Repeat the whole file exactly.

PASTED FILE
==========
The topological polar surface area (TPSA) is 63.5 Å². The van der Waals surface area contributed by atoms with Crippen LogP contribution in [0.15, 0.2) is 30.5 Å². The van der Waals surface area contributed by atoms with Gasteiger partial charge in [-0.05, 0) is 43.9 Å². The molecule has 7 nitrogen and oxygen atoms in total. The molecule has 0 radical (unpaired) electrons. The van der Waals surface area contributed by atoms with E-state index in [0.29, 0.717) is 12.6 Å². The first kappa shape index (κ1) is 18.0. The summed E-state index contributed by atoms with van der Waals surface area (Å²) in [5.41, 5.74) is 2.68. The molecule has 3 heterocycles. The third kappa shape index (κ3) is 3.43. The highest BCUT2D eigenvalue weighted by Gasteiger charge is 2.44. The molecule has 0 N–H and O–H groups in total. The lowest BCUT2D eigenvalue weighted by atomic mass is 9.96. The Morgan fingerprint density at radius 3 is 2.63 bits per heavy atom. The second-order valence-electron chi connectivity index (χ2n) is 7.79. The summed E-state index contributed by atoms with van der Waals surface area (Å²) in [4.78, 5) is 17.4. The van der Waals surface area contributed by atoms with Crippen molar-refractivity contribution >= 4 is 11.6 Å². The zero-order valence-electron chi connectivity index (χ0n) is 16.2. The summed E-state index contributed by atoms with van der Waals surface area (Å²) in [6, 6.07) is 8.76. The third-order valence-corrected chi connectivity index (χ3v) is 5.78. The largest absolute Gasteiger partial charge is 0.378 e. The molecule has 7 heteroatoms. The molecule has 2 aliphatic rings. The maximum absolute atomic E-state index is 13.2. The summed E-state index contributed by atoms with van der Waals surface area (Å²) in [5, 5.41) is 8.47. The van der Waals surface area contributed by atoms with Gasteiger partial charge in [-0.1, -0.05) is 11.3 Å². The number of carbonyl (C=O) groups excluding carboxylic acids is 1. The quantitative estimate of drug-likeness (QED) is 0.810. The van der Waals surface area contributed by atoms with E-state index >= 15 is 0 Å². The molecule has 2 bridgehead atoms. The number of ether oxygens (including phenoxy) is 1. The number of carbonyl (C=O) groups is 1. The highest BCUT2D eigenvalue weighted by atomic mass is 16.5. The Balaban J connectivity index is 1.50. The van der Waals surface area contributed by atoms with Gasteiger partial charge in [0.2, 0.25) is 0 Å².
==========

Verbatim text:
The topological polar surface area (TPSA) is 63.5 Å². The van der Waals surface area contributed by atoms with Crippen LogP contribution in [0.15, 0.2) is 30.5 Å². The van der Waals surface area contributed by atoms with Gasteiger partial charge in [-0.05, 0) is 43.9 Å². The molecule has 7 nitrogen and oxygen atoms in total. The molecule has 0 radical (unpaired) electrons. The van der Waals surface area contributed by atoms with E-state index in [0.29, 0.717) is 12.6 Å². The first kappa shape index (κ1) is 18.0. The summed E-state index contributed by atoms with van der Waals surface area (Å²) in [5.41, 5.74) is 2.68. The molecule has 3 heterocycles. The third kappa shape index (κ3) is 3.43. The highest BCUT2D eigenvalue weighted by Gasteiger charge is 2.44. The molecule has 0 N–H and O–H groups in total. The lowest BCUT2D eigenvalue weighted by atomic mass is 9.96. The Morgan fingerprint density at radius 3 is 2.63 bits per heavy atom. The second-order valence-electron chi connectivity index (χ2n) is 7.79. The summed E-state index contributed by atoms with van der Waals surface area (Å²) in [4.78, 5) is 17.4. The van der Waals surface area contributed by atoms with Crippen molar-refractivity contribution >= 4 is 11.6 Å². The zero-order valence-electron chi connectivity index (χ0n) is 16.2. The summed E-state index contributed by atoms with van der Waals surface area (Å²) in [6, 6.07) is 8.76. The third-order valence-corrected chi connectivity index (χ3v) is 5.78. The largest absolute Gasteiger partial charge is 0.378 e. The molecule has 7 heteroatoms. The molecule has 2 aliphatic rings. The maximum absolute atomic E-state index is 13.2. The summed E-state index contributed by atoms with van der Waals surface area (Å²) in [5, 5.41) is 8.47. The van der Waals surface area contributed by atoms with Gasteiger partial charge in [-0.1, -0.05) is 11.3 Å². The number of carbonyl (C=O) groups excluding carboxylic acids is 1. The quantitative estimate of drug-likeness (QED) is 0.810. The van der Waals surface area contributed by atoms with E-state index >= 15 is 0 Å². The molecule has 2 bridgehead atoms. The number of ether oxygens (including phenoxy) is 1. The number of carbonyl (C=O) groups is 1. The highest BCUT2D eigenvalue weighted by atomic mass is 16.5. The Balaban J connectivity index is 1.50. The van der Waals surface area contributed by atoms with Gasteiger partial charge in [0.2, 0.25) is 0 Å².